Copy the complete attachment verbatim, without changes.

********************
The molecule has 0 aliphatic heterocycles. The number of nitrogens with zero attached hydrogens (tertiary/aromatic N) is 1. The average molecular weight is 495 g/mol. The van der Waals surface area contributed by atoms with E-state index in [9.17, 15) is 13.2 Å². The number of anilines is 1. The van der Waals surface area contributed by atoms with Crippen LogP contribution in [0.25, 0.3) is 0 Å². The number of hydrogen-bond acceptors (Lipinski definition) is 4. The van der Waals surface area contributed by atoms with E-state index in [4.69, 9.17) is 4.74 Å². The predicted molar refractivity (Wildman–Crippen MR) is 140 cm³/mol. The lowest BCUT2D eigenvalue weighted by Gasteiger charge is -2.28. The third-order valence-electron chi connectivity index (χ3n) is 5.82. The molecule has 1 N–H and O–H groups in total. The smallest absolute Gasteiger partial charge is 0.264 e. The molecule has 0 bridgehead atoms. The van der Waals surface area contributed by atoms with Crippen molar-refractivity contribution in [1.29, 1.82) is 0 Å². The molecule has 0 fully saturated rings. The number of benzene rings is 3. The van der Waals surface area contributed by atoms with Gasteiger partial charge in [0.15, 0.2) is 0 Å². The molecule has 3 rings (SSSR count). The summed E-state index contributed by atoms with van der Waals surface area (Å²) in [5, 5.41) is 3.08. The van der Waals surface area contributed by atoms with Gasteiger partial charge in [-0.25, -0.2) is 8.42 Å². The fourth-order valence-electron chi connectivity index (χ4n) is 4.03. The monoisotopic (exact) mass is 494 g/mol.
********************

The molecule has 0 aliphatic heterocycles. The number of nitrogens with zero attached hydrogens (tertiary/aromatic N) is 1. The average molecular weight is 495 g/mol. The van der Waals surface area contributed by atoms with E-state index in [9.17, 15) is 13.2 Å². The number of anilines is 1. The van der Waals surface area contributed by atoms with Crippen LogP contribution in [0.25, 0.3) is 0 Å². The number of hydrogen-bond acceptors (Lipinski definition) is 4. The van der Waals surface area contributed by atoms with E-state index in [4.69, 9.17) is 4.74 Å². The predicted molar refractivity (Wildman–Crippen MR) is 140 cm³/mol. The lowest BCUT2D eigenvalue weighted by Gasteiger charge is -2.28. The third-order valence-electron chi connectivity index (χ3n) is 5.82. The molecule has 1 N–H and O–H groups in total. The smallest absolute Gasteiger partial charge is 0.264 e. The molecule has 0 bridgehead atoms. The van der Waals surface area contributed by atoms with Crippen molar-refractivity contribution in [1.29, 1.82) is 0 Å². The molecule has 0 fully saturated rings. The number of benzene rings is 3. The van der Waals surface area contributed by atoms with Gasteiger partial charge in [0.15, 0.2) is 0 Å². The molecule has 3 rings (SSSR count). The summed E-state index contributed by atoms with van der Waals surface area (Å²) in [5, 5.41) is 3.08. The van der Waals surface area contributed by atoms with Gasteiger partial charge in [-0.25, -0.2) is 8.42 Å². The fourth-order valence-electron chi connectivity index (χ4n) is 4.03. The monoisotopic (exact) mass is 494 g/mol.